Monday 12 February 2024
A black and white photograph by Lord Snowdon of the artist’s gnarled hands covered in wet clay opens this volume. This sparse yet intimate portrait sets the tone for what we learn about Lucie Rie: that in her life and work, Rie was private, intuitive, and did everything on her own terms.
The book is a companion publication to the retrospective exhibition that began at MIMA, then went to Kettle’s Yard and concluded at the Holburne Museum in Bath. It usefully balances plentiful illustrations of her vessels with discussion of the various contexts that shaped the distinct periods of her work.
Edmund de Waal considers the influences of Viennese culture and politics on Rie’s early sense of aesthetics as she came of age amid a hotbed of European modernism. Tanya Harrod picks up this thread by further delving into Rie’s stylistic evolution within cultural circles in London and Britain, while Helen Ritchie’s essay examines Rie’s domestic studio, exploring the interplay between public and private that shaped the artist’s work and life. An essay by Kimberley Chandler draws out Rie’s lesser-known yet fascinating activities as a button-maker. Eliza Spindel makes a compelling argument for considering the influence of the natural world, noting the artist’s studies of lichen, coral, and flora and fauna. A detailed and technical essay from Nigel Wood on Rie’s precision in glazing and firing techniques will no doubt appeal to potters and ceramic fans alike.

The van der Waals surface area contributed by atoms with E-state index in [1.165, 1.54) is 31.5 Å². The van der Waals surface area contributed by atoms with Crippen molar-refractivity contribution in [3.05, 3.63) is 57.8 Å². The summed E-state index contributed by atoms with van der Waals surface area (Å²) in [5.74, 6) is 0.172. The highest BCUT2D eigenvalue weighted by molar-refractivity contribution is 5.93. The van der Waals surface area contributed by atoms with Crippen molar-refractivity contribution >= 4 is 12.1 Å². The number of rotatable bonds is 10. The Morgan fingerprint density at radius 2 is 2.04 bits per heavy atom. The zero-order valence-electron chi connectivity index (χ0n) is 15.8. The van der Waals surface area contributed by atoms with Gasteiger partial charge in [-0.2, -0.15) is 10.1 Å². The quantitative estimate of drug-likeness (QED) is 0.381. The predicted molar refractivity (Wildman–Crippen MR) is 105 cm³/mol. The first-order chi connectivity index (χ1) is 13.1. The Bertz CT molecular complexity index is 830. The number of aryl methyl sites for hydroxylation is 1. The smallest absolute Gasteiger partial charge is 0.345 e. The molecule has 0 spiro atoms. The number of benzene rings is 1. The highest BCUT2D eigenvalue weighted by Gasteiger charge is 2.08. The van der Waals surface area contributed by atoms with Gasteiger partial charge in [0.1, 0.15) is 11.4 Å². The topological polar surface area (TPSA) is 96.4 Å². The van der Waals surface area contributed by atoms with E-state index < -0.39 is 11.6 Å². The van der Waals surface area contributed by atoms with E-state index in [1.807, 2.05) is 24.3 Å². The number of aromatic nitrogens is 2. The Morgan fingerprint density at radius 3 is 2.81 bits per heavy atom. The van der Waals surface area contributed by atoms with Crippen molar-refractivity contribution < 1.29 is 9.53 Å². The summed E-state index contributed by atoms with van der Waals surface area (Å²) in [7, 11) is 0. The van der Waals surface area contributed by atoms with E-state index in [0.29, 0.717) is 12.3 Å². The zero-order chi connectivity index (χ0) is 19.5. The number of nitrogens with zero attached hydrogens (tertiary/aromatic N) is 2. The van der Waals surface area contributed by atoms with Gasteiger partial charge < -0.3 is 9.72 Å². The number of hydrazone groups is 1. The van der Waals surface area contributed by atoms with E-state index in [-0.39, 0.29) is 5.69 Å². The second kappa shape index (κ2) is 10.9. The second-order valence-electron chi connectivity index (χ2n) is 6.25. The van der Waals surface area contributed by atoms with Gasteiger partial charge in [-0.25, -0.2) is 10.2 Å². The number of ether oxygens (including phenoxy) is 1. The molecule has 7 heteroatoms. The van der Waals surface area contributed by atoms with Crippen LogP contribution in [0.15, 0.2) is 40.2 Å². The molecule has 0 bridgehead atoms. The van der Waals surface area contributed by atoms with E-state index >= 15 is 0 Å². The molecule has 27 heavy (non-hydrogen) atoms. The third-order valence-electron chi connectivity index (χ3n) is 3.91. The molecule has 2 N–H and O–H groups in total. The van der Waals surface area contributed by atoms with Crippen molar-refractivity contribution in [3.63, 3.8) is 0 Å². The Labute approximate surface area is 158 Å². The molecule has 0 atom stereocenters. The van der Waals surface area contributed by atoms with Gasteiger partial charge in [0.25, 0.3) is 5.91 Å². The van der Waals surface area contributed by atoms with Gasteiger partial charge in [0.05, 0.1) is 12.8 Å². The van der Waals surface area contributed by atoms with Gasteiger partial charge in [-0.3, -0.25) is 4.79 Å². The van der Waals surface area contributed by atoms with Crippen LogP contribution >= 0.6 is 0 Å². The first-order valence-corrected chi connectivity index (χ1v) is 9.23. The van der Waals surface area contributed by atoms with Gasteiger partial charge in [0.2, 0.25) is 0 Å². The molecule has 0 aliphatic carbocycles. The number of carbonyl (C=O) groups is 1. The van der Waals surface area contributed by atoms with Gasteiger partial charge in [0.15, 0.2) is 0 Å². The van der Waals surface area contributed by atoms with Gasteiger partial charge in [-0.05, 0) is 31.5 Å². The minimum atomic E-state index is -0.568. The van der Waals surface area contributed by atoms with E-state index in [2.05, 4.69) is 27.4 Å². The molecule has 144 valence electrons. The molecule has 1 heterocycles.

While the book quotes Rie as saying: ‘I do not attempt to be original or different’, it seems determined to prove the opposite, showing just how innovative, influential, and singular Rie’s work has been (and continues to be) in 20th-century British art histories.
LUCIE RIE: THE ADVENTURE OF POTTERY
Andrew Nairne & Eliza Spindel, eds, Kettle’s Yard, 2023, pb £39.95
Condensed from a review by Abi Shapiro in DAS Newsletter No. 129